Well over half of Manchester bars and restaurants will have to make redundancies over the next 12 months either because they can’t afford rent while shut or they need occupancy of more than 80% to make a profit.
New data published today on behalf of Night Time Economy Adviser for Greater Manchester Sacha Lord has shed light on the current position of the hospitality sector in Greater Manchester.
The Status of the Night Time Economy survey questioned a focus group of businesses working within the sector including bars, restaurants, cafes, coffee shops, live music venues, artists and performers across Greater Manchester.
It found that 90 per cent of those businesses have closed as a result of the Covid-19 pandemic, with only seven per cent staying open to offer reduced services such as delivery and/or takeaway.
Over a third (38 per cent) of businesses said they will not be able to reopen fully to pre-pandemic levels, with nearly one in ten (9 per cent) saying they will be closing permanently.
While over a third (39 per cent) of Greater Manchester businesses have successfully applied for and received the government’s Retail, Hospitality and Leisure Grant Fund, one in ten (13 per cent) have been ineligible for, or have been declined, any financial aid (either the Retail, Hospitality and Leisure Grant Fund and/or the CBILs loan).
In terms of pressures from landlords on businesses in across Greater Manchester, half (50 per cent) of those questioned said they are required to pay full rent for June despite being closed.
However, there is evidence of some leeway from landlords, with 18 per cent reporting their rent has been cancelled or postponed for June, and 16 per cent saying they are only required to pay a reduced sum.
But the most worrying figures come in the shape of staffing – two-thirds (67 per cent) expect to make redundancies over the next 12 months, including 80 per cent of restaurants.
“There’s no right or wrong answer,” says Elite Bistro founder Gary Usher. ” Pleased to say this week sees the return of six or more of our team from the furlough scheme back to full time employment in Elite Bistro.”
I hope this doesn’t encourage any other hospitality businesses to feel they have to do the same. There’s no right or wrong answer & this could definitely be wrong. Whatever you are doing is right. It does give us in Elite a bit of positivity though.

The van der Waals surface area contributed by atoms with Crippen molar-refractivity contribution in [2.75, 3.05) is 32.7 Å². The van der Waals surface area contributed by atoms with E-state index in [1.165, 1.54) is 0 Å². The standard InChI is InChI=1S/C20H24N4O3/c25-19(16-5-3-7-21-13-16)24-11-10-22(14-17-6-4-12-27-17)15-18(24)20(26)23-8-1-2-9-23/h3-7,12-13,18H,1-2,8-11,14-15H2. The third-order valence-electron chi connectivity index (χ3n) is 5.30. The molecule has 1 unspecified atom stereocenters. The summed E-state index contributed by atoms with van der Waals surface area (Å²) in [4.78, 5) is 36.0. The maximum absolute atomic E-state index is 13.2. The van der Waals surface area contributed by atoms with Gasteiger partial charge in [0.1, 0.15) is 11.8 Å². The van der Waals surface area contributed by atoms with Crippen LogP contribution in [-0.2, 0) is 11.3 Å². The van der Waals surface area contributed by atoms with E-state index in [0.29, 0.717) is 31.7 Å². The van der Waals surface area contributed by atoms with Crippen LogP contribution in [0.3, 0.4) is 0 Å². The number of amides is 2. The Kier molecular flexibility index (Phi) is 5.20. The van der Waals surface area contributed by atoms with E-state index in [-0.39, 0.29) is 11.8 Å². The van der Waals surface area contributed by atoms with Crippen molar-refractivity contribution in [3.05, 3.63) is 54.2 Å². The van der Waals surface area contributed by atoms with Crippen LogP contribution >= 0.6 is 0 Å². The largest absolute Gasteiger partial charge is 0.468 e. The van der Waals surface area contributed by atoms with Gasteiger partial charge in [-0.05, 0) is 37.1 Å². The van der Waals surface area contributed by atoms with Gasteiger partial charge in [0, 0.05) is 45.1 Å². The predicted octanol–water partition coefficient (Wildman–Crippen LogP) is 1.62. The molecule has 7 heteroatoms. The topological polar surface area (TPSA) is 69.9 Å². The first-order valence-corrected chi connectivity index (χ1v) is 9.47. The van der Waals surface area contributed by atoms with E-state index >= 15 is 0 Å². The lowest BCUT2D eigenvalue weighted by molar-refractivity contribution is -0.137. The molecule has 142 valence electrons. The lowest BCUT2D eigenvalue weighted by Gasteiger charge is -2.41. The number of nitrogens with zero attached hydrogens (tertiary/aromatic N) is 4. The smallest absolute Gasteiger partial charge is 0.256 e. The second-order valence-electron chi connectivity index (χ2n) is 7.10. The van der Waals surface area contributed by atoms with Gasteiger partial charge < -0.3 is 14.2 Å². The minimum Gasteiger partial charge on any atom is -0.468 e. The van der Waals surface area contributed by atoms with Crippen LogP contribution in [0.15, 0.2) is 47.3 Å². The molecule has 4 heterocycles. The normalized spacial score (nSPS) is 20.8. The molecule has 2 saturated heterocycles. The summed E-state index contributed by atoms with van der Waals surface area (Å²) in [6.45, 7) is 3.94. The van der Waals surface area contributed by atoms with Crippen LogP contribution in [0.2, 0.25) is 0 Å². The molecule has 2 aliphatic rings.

Much love from us all
— GARY USHER (@GaryUsher_Chef) May 28, 2020
The survey also asked respondents for thoughts on potential coronavirus protection measures, including social distancing and capacity limitations.
Asked how significantly business will be affected by a two-hour time limitation, as implemented in Australia, 75 per cent of business owners said they would be affected, with 43 per cent saying it will severely dent financial positions.
On suggestions that capacity in venues will need to be cut to 50 per cent to adhere to social distancing measures, only 11 per cent of businesses believed they would be able to stay afloat with this level of occupancy, while nearly half (47 per cent) reported they need occupancy of more than 80 per cent to remain in business.
“Operators in the night time economy have been decimated by this pandemic,” said Sacha Lord.
“The sector was the first to be told ‘you have to shut down’ so overnight people’s incomes just stopped, and the government’s furlough announcement last week was another real kick in the teeth.
“If you allow restaurants and bars to open at 50 per cent, then you have to carry on your support at 50 per cent, be it furlough, VAT holidays, or business rate holidays. They need to support right the way through in a staggered approach.
“The next few months will be a very important period for the sector and I have no doubt that the pain felt over the past two months will continue through the next quarter as we adjust to different ways of working and new restrictions. We could see a lot of business closures and many, many people made redundant.
“Together with the Night Time Taskforce, I am personally working hard to alleviate some of the pressures felt in the sector, including overseeing the distribution of the UnitedWeStream Solidarity Fund which will go towards helping businesses adapt to the new enforcements required”.
The UnitedWeStream Solidarity Fund has raised over £360,000 to help support some of the hardest hit in Greater Manchester’s cultural and night time industries and is now being distributed to help people and organisations to adapt and innovate to the challenging circumstances posed by the Covid-19 pandemic.
Businesses can apply for the funding via the GMCA.